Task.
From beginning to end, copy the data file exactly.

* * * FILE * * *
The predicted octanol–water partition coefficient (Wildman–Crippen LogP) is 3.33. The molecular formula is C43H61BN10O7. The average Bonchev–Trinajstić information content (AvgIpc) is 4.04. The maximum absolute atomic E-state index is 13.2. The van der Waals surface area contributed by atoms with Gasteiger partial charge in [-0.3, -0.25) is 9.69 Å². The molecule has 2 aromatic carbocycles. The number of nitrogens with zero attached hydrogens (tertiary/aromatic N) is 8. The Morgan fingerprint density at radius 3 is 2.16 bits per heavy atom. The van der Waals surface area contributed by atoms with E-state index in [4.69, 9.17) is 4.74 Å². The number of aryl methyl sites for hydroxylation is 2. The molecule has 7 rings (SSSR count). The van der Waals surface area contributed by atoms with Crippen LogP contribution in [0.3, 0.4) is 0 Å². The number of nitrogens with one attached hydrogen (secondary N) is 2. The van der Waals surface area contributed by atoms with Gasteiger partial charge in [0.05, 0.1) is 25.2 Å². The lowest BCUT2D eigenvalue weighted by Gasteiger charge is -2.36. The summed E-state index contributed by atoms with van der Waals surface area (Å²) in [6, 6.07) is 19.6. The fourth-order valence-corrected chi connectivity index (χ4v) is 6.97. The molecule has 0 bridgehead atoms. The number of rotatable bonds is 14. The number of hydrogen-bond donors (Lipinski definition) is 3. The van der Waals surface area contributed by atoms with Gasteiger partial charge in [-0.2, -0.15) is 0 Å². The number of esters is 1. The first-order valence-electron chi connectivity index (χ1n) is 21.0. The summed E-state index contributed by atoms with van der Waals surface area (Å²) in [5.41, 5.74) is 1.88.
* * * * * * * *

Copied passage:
The predicted octanol–water partition coefficient (Wildman–Crippen LogP) is 3.33. The molecular formula is C43H61BN10O7. The average Bonchev–Trinajstić information content (AvgIpc) is 4.04. The maximum absolute atomic E-state index is 13.2. The van der Waals surface area contributed by atoms with Gasteiger partial charge in [-0.3, -0.25) is 9.69 Å². The molecule has 2 aromatic carbocycles. The number of nitrogens with zero attached hydrogens (tertiary/aromatic N) is 8. The Morgan fingerprint density at radius 3 is 2.16 bits per heavy atom. The van der Waals surface area contributed by atoms with E-state index in [4.69, 9.17) is 4.74 Å². The number of aryl methyl sites for hydroxylation is 2. The molecule has 7 rings (SSSR count). The van der Waals surface area contributed by atoms with Crippen LogP contribution in [0.3, 0.4) is 0 Å². The number of nitrogens with one attached hydrogen (secondary N) is 2. The van der Waals surface area contributed by atoms with Gasteiger partial charge in [0.05, 0.1) is 25.2 Å². The lowest BCUT2D eigenvalue weighted by Gasteiger charge is -2.36. The summed E-state index contributed by atoms with van der Waals surface area (Å²) in [6, 6.07) is 19.6. The fourth-order valence-corrected chi connectivity index (χ4v) is 6.97. The molecule has 0 bridgehead atoms. The number of rotatable bonds is 14. The number of hydrogen-bond donors (Lipinski definition) is 3. The van der Waals surface area contributed by atoms with Gasteiger partial charge in [-0.2, -0.15) is 0 Å². The number of esters is 1. The first-order valence-electron chi connectivity index (χ1n) is 21.0. The summed E-state index contributed by atoms with van der Waals surface area (Å²) in [5.41, 5.74) is 1.88.